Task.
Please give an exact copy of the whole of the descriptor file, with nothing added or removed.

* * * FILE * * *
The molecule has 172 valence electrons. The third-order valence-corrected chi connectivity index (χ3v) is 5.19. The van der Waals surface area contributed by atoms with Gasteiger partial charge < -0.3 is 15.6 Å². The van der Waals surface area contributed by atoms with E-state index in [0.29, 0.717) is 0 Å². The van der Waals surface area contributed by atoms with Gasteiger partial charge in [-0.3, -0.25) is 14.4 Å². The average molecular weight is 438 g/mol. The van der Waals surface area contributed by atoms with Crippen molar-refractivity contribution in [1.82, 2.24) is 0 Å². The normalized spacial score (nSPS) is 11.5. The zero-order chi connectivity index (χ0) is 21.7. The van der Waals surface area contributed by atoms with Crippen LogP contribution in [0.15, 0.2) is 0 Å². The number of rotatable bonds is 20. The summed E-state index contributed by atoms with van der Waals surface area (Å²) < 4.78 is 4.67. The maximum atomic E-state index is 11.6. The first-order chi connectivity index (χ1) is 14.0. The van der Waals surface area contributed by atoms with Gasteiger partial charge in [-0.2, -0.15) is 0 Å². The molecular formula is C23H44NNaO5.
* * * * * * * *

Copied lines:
The molecule has 172 valence electrons. The third-order valence-corrected chi connectivity index (χ3v) is 5.19. The van der Waals surface area contributed by atoms with Gasteiger partial charge < -0.3 is 15.6 Å². The van der Waals surface area contributed by atoms with E-state index in [0.29, 0.717) is 0 Å². The van der Waals surface area contributed by atoms with Gasteiger partial charge in [-0.3, -0.25) is 14.4 Å². The average molecular weight is 438 g/mol. The van der Waals surface area contributed by atoms with Crippen molar-refractivity contribution in [1.82, 2.24) is 0 Å². The normalized spacial score (nSPS) is 11.5. The zero-order chi connectivity index (χ0) is 21.7. The van der Waals surface area contributed by atoms with Crippen LogP contribution in [0.15, 0.2) is 0 Å². The number of rotatable bonds is 20. The summed E-state index contributed by atoms with van der Waals surface area (Å²) < 4.78 is 4.67. The maximum atomic E-state index is 11.6. The first-order chi connectivity index (χ1) is 14.0. The van der Waals surface area contributed by atoms with Gasteiger partial charge in [-0.2, -0.15) is 0 Å². The molecular formula is C23H44NNaO5.